Bob Aaron firstname.lastname@example.org
When Amos Hertzman and Caitlin Pencarrick bought their small frame house in Vancouver’s historical Strathcona neighbourhood five years ago, they never imagined it would turn into the “renovation from hell.” Nor could they have anticipated that the City of Vancouver would ever force them to move the house eight inches sideways because it was encroaching over a neighbour’s property line.
The problem began when all the houses on the same block of East Georgia St. were constructed around 1892. Due to casual survey standards at the time, virtually all the houses were built straddling the correct property lines.
Over the last century the neighbours on the block granted each other comfort letters or encroachment agreements to allow their houses to encroach onto each other’s side yards. And for 117 years, everybody lived happily ever after – until Hertzman and Pencarrick obtained a permit to complete interior renovations to their house last November.
While the work was underway, they discovered that the house was built over an old riverbed and due to crumbling foundations, was literally sinking into the ground. The home inspection the couple obtained prior to purchasing the house missed the fact that the foundations were failing, and merely noted that they were “typical for a house of this age.”
In order to replace the foundations, the house was raised off the old foundations, and the owners applied to the city for an amendment to the renovation permit to replace them.
That’s when things went off the rails and the city issued a stop-work order. It took the position that Hertzman and Pencarrick were constructing new foundations, and wouldn’t let them build on what was admittedly a few inches of their neighbour’s lot.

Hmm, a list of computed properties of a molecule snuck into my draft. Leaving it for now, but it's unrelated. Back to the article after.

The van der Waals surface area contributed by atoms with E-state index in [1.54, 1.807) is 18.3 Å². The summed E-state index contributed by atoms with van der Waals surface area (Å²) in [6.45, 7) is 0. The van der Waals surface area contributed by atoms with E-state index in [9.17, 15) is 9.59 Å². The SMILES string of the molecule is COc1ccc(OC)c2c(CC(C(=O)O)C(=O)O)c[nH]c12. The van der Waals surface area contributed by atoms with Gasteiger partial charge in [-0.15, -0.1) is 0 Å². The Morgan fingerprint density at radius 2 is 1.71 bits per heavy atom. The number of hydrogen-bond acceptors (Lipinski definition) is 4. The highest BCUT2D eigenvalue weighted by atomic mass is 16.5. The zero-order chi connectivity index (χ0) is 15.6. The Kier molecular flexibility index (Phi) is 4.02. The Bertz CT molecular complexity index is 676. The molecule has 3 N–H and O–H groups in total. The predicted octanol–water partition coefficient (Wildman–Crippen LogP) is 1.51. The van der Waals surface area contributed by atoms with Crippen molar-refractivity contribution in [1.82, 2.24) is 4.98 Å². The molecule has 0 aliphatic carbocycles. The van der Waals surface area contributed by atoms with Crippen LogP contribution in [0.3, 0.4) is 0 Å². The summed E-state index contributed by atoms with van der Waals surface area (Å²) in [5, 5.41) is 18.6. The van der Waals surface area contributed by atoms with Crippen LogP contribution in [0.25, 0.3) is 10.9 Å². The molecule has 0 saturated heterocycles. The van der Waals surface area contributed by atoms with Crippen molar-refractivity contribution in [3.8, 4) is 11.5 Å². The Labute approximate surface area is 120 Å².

Possessory title, commonly known as “squatter’s rights,” is unavailable under the British Columbia land titles system, even though all the houses on the block have been encroaching onto their neighbour’s land for 117 years.
With work at a standstill and the house sitting up in the air on steel beams, there wasn’t time to apply for a zoning variance or buy a few inches of land from the neighbours, so the couple caved in to the city and moved the house eight inches to the west.
Ironically, the house to the west is sitting about 18 inches over the Hertzman-Pencarrick property line, and now the two houses are so close together that it’s impossible to take a bike or stroller down what’s left of the passageway.
“It’s a fire hazard,” Hertzman told me in a telephone call last week. The house is now “squished onto the lot and it doesn’t make sense where it is.”
The new foundations are now in, the basement is much taller than it was previously, and the house is sitting in its new location.
“We’re just wrapping up the framing,” Hertzman said, “and then we’ll work on the electricity and plumbing.”
Straightening out the mess with the city set the project back by six weeks and cost about $6,000. The couple have been out of the house since last January and hope to move back in early next year.
Sadly, Hertzman and Pencarrick seem to have received bad advice from a number of sources involved with the house.
Hertzman pointed the finger at his home inspector, planner, contractor, building inspector and the city.
“If you’re planning renovations,” Hertzman told me, “get all the advice you can. Don’t assume people who say they’re experts are experts. Get all possible information about zoning, encroachments and building code.”
Originally built as a tiny worker’s cottage, the Hertzman-Pencarrick house is listed on the city’s heritage register as one of Vancouver’s oldest homes.
Rick Michaels, a representative of Development Services with the City of Vancouver, echoed Hertzman’s advice. “Ensure you have a design professional who understands zoning and discretions/relaxations … and the various code alternatives available,” he wrote to me in an email, “and get legal advice on the `security’ of your encroachment.”
He also recommended taking the time to flush out challenges and make critical decisions “while in the paper chase,” and not in the middle of the construction flow where changes can and do result in costly delays.
PHOTOS: Ron Usher